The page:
Ionut Danifeld  1:04:06  

I was thinking you were saying Eminem,

Martin Henley  1:04:08  

Eminem, no. M&M’s the chocolate.

Martin Henley  1:04:17  

So they’ve these characters. Now M&M’s go woke, there you go. M&M candy are now woke apparently, so they’ve got an anxious one. Like, here’s the characters, they’ve got less sexy boots. They’ve got more characters, they are leaving us all, redesigned, leaving us all completely baffled. There’s an anxious one. So now the whatever colour is the green one, I think, has anxiety. They’re hoping to create a world where everyone feels they belong and society is inclusive. Yeah, so I mean, the question I have for you is really does politics play such a huge part in in our lives that we now needs to be included. Look, so here’s the before and after. Oh yeah so this one before was a little bit quirky now he’s anxious. This one before was clearly quite assertive and now is, I don’t know. What is that? 

Ionut Danifeld  1:05:17  

He’s the one from the right but one

Martin Henley  1:05:20  

Oh, this one is the one from the right. Okay, so here assertive here a little bit passive aggressive maybe I should say man. Oh, and the part of the thing here about the is this green. I’m colorblind but she now has Oh, she now has flat shoes, rather than sexy boots. Sure brother. This is where we are in the world. I feel like we did a good job covering the marketing news.

Ionut Danifeld  1:05:52  

Yeah, the world is a beautiful place, the market places a more beautiful place after we read all of this news.

Martin Henley  1:06:00  

Yes. Good. All right, brother. Anything else you want to say?

Ionut Danifeld  1:06:06  

Long live and prosper.

Martin Henley  1:06:08  

Live long and prosper. Okay, he live long and prosper. I will see you in two weeks but is it not clashing now with your …..

Ionut Danifeld  1:06:18  

We should wait and see.

Martin Henley  1:06:20  

Okay, so maybe we need to do our thing a little bit earlier if it does clash that would be good rather than later.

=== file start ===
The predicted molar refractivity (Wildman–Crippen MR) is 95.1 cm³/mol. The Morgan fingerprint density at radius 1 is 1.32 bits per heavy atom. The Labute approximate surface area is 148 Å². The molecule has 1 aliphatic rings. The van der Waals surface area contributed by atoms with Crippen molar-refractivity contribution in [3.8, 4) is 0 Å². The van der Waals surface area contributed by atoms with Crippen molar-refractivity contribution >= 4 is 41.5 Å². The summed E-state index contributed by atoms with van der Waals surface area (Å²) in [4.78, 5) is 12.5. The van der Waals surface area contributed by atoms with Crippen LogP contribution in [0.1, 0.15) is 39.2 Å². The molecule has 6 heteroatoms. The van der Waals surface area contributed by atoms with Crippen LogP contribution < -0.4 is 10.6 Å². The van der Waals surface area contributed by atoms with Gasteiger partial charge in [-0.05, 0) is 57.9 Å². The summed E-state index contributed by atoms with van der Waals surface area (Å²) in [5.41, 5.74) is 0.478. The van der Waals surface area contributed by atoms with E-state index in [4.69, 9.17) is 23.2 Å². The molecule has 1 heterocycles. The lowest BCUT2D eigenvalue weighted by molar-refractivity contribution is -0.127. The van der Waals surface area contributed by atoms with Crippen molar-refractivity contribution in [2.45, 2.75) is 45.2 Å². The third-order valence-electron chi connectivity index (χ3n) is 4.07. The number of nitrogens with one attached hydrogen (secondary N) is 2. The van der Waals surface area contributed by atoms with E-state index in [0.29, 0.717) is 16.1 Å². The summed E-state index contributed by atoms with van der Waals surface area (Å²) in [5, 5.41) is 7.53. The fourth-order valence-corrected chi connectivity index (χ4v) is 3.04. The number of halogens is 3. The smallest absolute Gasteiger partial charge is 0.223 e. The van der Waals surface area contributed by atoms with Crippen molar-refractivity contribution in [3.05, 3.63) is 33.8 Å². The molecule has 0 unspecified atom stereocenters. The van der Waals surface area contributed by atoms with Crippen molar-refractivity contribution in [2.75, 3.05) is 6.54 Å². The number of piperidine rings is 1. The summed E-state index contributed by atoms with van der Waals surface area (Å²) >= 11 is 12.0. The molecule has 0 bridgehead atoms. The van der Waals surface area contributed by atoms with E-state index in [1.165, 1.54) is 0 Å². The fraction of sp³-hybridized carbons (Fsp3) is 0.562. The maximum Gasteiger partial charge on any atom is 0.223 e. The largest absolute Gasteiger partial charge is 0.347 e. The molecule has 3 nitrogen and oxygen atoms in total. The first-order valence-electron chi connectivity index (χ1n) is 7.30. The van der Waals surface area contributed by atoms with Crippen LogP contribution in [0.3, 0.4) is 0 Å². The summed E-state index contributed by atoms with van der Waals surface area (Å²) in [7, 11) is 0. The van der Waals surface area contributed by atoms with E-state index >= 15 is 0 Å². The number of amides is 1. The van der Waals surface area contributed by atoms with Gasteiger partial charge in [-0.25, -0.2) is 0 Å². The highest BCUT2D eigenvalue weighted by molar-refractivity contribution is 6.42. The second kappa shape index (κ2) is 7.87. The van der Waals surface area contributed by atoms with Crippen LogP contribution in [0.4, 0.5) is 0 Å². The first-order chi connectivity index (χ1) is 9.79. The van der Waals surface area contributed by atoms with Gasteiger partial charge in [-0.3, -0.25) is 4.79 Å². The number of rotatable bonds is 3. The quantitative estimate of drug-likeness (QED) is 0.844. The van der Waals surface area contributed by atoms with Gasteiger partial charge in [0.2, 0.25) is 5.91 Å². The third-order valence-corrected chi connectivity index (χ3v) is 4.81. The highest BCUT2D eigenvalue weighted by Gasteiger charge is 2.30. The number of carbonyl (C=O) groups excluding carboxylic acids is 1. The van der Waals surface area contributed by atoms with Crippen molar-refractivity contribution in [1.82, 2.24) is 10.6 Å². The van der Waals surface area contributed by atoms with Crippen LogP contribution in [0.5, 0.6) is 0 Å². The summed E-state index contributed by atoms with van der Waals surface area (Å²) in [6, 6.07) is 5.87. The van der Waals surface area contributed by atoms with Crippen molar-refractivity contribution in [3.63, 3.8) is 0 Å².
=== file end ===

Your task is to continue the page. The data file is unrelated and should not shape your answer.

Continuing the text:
Ionut Danifeld  1:06:28  

I’m going to let you know on Messenger, Facebook Messenger.

Martin Henley  1:06:32  

Okay, good. Oh, because that’s the only other thing I use Meta for is to speak to you. Why don’t I have your whatsapp number? Why am I why are we speaking on Messenger still?

Ionut Danifeld  1:06:43  

Whatsapp is still Meta.

Martin Henley  1:06:45  

Oh, it is? Yeah. Oh, yes. WhatsApp, I use that extensively. Ah, so I am.

Ionut Danifeld  1:06:53  

Or you can be like a real marketer, and you can buy this Apple phone. You know, it’s called the iPhone. 

Ionut Danifeld  1:06:59  

What is it? Yeah. Oh, yeah. My mum’s got one of those.

Ionut Danifeld  1:07:04  

It’s beautiful the ecosystem is amazing.

Martin Henley  1:07:07  

No, thank you, brother. I’m good. I’ve had my Google Pixel 3a for three years nearly. In April, it will be three years and apart from the fact I play too much chess on it, it’s got squares burnt onto the screen it’s still serving me beautifully. 

Martin Henley  1:07:23  

Okay, brother, I love you, man. I will speak to you in a couple of weeks time but remember earlier is better than later. So you have to change it. If we can change it earlier. That would be work best for me. Send me the links for where you are, I’ll put them in description because people might want to come and see you speaking. 

Martin Henley  1:07:41  

Absolutely will do. 

Martin Henley  1:07:42  

How long is the talk, what is the subject of the talk?

Ionut Danifeld  1:07:45  

One is about influencer marketing, and the one on the Martech Summit, and the other one on Lazada is about how a Malaysian brand became number one in Southeast Asia.

Martin Henley  1:08:00  

Fantastic. Excellent. All right. Good luck with those. Maybe I will also come and watch but send the link so I can include them in the description. 

Martin Henley  1:08:08  

Will do. Okay, brother. Thank you, man. Thanks for your time. Peace out. Bye

Martin Henley

Martin Henley

Martin has built a reputation for having a no nonsense approach to sales and marketing and for motivating audiences with his wit, energy, enthusiasm and his own brand of audience participation. Martin’s original content is based on his very current experience of running effective marketing initiatives for his customers and the feedback from Effective Marketing’s successful and popular marketing workshops.